II. Music History
There is no doubt historically that the first century church used only vocal music.
“All the music employed in their early services was vocal,” Frank Landon Humphreys, Evolution of Church Music.
“[Early church music was] purely vocal,” Dr Frederic Louis Ritter, Director, School of Music, Vassar.
“While pagan melodies were always sung to instrumental accompaniment, the church chant was exclusively vocal. Clement says, ‘Only one instrument do we use, the word of peace…’ Chrysostom: ‘Our tongues are the strings of the lyre, with a different tone, indeed, but with a more accordant piety.’ Ambrose expresses his scorn for those who would play the lyre and psaltery instead of singing hymns and psalms…Augustine adjures believers not to turn their hearts to theatrical instruments. The[se] religious guides of the early Christians felt that there would be an incongruity, and even profanity, in the use of…instrumental sound in their…spiritual worship…the pure vocal utterance was the more proper expression of their faith.” Edward Dickinson, Professor of Music History, Conservatory of Music, Oberlin, Music in the History of the Western Church.
“[There was a time] when organs were very seldom found outside the Church of England. The Methodists and Baptists rarely had them, and by the Presbyterians they were strongly opposed…even in the Church of England itself, organs did not obtain admission without much controversy,” Johh Spencer Curwin, Royal Academy of Music.
From A History of Western Music by Donald Jay Grout: Early Christian music was monophonic, meaning it had no harmony or counterpoint—everyone sang the same tune.
Judaism had a huge influence on the singing in the early church. Psalms were sung almost exclusively in the beginning, in several different ways. Sometimes they sang in alternation between a soloist and the congregation. This was called RESPONSORIAL PSALMODY. Sometimes two parts of verses or alternate verses were sung by two groups. This was called ANTIIPHONAL PSALMODY. At still other times a SOLOIST sang a certain passage using melodic formulas which could be altered to suit the cadence of the text. Because he was doing it ad lib, it was simply impossible for anyone else to sing with him.
Early hymns were probably sung to folk tunes the people knew, and were eventually put into a book. The oldest piece of church music found was a hymn of praise. We have only the last few lines and it was so mutilated it could not be completely reconstructed. It was found in Oxyrhynchos, Egypt and dated from the end of the third century (200’s). It is known as the Oxyrhynchos fragment.
The emphasis of music in the early church was on ecstasy (Spirit-filled revelation) and individual liberty, 1 Cor 14:26. It can be established absolutely that the early church sang without instrumental accompaniment.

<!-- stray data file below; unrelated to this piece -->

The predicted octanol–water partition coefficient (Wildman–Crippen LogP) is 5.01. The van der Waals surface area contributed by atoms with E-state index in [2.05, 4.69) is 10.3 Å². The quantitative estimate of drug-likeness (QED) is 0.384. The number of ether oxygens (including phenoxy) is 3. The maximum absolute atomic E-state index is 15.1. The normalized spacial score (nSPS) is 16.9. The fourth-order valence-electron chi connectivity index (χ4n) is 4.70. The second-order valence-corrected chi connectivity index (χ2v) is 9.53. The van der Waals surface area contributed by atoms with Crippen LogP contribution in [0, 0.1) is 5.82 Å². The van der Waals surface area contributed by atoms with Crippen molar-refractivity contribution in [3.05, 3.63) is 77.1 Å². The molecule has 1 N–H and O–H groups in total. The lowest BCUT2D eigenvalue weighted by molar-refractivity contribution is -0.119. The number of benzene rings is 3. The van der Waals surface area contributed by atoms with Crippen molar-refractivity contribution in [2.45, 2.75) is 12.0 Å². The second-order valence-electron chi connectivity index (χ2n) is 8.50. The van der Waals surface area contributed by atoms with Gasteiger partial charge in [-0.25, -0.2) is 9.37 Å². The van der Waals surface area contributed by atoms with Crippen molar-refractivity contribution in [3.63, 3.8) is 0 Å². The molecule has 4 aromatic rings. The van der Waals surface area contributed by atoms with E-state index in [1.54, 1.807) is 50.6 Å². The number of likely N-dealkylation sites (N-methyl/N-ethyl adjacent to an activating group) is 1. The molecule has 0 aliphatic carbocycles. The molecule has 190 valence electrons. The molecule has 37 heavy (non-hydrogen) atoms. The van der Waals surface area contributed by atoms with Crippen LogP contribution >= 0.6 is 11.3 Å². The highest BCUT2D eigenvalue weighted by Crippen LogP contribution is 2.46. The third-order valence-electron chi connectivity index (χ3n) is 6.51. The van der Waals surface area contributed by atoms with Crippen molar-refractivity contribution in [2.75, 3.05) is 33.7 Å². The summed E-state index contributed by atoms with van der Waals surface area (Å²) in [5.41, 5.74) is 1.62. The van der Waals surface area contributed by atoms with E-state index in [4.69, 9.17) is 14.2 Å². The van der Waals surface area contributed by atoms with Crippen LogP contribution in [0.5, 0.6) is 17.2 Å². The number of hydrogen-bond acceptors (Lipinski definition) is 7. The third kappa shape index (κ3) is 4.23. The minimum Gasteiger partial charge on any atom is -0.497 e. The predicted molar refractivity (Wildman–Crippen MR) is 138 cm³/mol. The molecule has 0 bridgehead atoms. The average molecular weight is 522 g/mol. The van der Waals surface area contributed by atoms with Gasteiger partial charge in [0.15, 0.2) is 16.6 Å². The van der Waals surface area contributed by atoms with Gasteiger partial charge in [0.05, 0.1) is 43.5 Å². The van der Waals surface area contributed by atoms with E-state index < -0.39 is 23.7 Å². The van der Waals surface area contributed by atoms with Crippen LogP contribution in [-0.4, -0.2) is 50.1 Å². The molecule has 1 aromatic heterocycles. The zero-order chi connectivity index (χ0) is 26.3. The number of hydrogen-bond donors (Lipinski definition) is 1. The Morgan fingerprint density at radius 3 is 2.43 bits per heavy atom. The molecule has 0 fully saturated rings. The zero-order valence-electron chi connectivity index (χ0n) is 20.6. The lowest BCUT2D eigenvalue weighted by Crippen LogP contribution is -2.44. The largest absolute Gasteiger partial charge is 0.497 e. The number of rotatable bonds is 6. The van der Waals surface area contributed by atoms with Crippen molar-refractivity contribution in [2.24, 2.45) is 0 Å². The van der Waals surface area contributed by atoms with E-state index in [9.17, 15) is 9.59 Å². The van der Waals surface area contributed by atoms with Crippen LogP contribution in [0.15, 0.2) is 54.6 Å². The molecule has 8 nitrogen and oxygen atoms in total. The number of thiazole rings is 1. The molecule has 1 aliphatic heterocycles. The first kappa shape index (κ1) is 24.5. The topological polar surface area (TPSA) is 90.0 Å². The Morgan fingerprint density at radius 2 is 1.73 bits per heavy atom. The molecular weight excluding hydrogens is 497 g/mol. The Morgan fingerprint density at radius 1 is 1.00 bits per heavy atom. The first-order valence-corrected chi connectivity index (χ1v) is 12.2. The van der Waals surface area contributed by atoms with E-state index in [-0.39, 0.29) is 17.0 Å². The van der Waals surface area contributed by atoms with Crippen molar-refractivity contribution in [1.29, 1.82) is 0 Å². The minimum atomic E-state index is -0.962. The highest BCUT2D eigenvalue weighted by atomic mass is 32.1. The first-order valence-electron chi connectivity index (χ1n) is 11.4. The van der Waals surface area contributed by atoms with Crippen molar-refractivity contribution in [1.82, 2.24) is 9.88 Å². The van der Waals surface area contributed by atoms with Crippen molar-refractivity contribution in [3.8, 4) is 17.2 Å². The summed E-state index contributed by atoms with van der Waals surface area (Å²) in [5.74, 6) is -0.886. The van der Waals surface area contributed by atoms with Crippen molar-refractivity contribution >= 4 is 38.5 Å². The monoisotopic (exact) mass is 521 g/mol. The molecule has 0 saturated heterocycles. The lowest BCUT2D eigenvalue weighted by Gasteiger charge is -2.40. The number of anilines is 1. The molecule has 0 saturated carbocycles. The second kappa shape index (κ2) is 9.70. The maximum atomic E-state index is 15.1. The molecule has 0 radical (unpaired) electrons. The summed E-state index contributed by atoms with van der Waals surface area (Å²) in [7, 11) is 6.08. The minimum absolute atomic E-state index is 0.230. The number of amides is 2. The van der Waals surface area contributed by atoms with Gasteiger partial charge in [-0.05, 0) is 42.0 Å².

A capella does not mean unaccompanied music. A capella is Latin for “in the style of the church.” Everyone simply understood that sacred music in the church was to be sung without accompaniment because it always had been.
When instrumental music was first introduced in the Catholic Church, it was fought vehemently, and only fully accepted several hundred years later, around the 11th century. Even in the nineteenth century, some conservative denominations avoided it, calling it “Romanist,” as in Roman Catholic.”
The Greek Orthodox Church divided from the Roman Catholic Church in the 11th century. (Today it consists of 13 branches, including the Russian Orthodox, Bulgarian Orthodox, Slavic Orthodox, etc.) These native Greek speakers had two issues with the Romans, the use of the word baptizo and the word psallo. They understood the original language and therefore rejected the introduction of sprinkling as baptism, and instrumental music in the singing of hymns. They knew that the one word in the first century meant “immerse” and the other meant “sing” and nothing else. To this day, the Orthodox church still sings a cappella.
A Personal Note
Some of you might be surprised if I said, “Yes! The early church had music.” “They sang without music,” is a common error, and one of my pet peeves. If you sing without music, you are a mighty poor singer! Singing is music.
As someone who has been there, in college you study two types of music—instrumental or vocal. Under the vocal division, you can sing with accompaniment or without—a capella. So much for the piano being merely an incidental—it totally changes the type of music.
As a piano/vocal major, one of my music education professors reminded me not to be tempted to play the piano every time the children sang. “They will never learn to carry a tune in a bucket,” she said, speaking of the crutch the piano would be to their ear development. In fact, a capella choirs are considered the most elite because their singers must have a good ear to stay on pitch. Any voice students I have had who were raised in the church singing a capella always had better aural capability than their friends in the denominations. And I have always considered it a little presumptuous to think that a manmade instrument can improve on the one God made.